I have 2 tvs and my tablo I’m connecting. I am looking for advice on which splitter to use. I am going to put my tv antenna in the attic. I don’t know if I need one that boosts the signal yet or should I get one that does it just to be safe?
I can’t say that it’s the best but I have the same setup, antenna in the attic, split to two tv’s and the Tablo.
I mention it here:
I put a 75Ω terminator on the 4th terminal of the splitter
Splitting always results in signal loss. So it’s only beneficial where signal is “too much” which is rarely the case.
So generally speaking you’ll want an amplified splitter and as @MotobikeMan has stated, buy 75ohm “terminators” for any unused.
I’ve used several. If you don’t do online ordering, Channel Master splitters are usually out there in stores somewhere, and they work fine.
My primary junction box splitter is an 8way amplified splitter. But I needed more ports at my study, so I added an amplified 4way there. Realize you don’t normally want to keep on splitting, because nothing is “perfect” and so there isn’t a perfect amplify-split -> amplify-split -> etc thing you can just keep on doing. But for my purposes, it worked out ok.
I have always had excellent luck with Radio Shack Antenna amplification. My current 4 way amplifier has to be over 15 years old. They also are adjustable if too much gain becomes an issue. You can still get their current model 1500473 on line. I have tried several other brands over the years thinking they may give more boost and they never quite lived up to the old RS amps.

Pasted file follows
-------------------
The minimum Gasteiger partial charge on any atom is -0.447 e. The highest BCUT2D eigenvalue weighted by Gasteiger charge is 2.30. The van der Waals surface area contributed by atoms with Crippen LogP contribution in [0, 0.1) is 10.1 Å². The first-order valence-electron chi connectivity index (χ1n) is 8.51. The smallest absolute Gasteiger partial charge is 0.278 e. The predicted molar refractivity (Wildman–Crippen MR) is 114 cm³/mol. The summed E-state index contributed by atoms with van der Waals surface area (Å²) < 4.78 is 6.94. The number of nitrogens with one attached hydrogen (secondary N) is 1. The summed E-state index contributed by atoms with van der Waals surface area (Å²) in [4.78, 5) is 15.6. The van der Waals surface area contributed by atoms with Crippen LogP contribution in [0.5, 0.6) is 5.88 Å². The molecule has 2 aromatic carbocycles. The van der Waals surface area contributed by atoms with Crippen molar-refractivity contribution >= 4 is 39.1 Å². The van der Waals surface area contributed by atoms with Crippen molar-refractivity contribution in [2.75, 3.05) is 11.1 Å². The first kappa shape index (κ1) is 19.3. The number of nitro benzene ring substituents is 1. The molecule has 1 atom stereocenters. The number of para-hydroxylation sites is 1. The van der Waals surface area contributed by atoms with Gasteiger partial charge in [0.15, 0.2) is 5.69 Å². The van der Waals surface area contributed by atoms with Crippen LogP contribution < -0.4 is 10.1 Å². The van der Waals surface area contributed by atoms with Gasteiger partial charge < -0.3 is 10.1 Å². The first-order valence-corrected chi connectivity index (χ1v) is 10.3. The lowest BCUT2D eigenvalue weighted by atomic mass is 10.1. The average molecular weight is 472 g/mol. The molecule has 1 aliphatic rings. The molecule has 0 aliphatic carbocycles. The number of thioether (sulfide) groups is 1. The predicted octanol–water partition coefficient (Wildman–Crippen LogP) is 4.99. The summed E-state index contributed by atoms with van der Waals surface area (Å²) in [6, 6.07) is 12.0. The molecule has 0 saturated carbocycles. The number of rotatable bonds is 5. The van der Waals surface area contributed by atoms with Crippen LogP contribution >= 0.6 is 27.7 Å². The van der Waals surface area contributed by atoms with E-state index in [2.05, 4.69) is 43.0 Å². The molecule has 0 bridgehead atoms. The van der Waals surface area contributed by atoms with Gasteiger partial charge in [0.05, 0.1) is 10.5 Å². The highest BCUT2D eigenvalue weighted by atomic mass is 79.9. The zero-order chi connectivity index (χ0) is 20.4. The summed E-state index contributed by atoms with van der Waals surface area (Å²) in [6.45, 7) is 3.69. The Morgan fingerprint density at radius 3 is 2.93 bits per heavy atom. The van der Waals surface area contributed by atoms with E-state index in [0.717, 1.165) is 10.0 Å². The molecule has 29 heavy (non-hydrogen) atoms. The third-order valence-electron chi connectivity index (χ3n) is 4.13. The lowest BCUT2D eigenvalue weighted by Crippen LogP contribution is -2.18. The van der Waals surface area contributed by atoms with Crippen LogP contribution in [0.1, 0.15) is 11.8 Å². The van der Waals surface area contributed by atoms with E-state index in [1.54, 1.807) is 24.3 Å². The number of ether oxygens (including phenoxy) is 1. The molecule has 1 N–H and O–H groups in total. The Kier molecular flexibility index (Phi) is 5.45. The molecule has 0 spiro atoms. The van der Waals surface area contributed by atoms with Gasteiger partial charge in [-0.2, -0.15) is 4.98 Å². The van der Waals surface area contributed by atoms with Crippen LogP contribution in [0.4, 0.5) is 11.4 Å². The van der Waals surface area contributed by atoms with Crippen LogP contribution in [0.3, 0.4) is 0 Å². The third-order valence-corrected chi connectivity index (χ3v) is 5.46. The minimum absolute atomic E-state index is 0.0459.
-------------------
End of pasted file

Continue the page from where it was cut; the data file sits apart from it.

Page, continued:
I got the radio shack splitter you suggestd. It is doing a good job. I only have it split to 2 tvs and put the 75ohm terminators on the empty ones. With my antenna in the attic of my new place I get abc, cbs, fox, cw. Nbc is a hit or miss as the tower is in a different place. All in all I’m happy with what i get as I was only shooting for the stations.
I was wondering if a preamp could be used along with the radio shack splitter to boost the signal just a little bit more.
The pic is the antenna I have in my attic…
I tried other ones but this worked the best.
I was considering trying this one http://antennadeals.com/HD8008.html?utm_source=300x250popup
All my stations where I am are uhf,(unlike when I was in philly and channel 6 was vhf
this is the distribution box I have from radio shack. 1-In/4-Out Bidirectional 3GHz Cable TV Amplifier
You kind of get into the “higher risk” category when arbitrarily doing amplifications. It all depends on the layout of everything.
The problem is feeding amplification into a mix of un-amplified and amplified devices. You could over amplify end points off of a secondary+ distribution amplifier, right?
Usually you’d see a preamp in a situation where there’s loss caused by run length or other to the distribution point (or if you feed into a distribution point that is not amplified). Usually, not the case in a mast on the house itself, but you never know.
My layout is that antenna pictured in my attic. The cable from the antenna runs down the the radio shack amp. From there it goes to the tablo, tv1 an tv 2. Tv1 is right next to the amp. Tablo is with tv1. Tv 2 is connected by 100 feet of cable. All cable is quad shield. I’m far away from any towers and there are trees.
The closest tower to me is about 28 miles away. NBC is about 38 miles away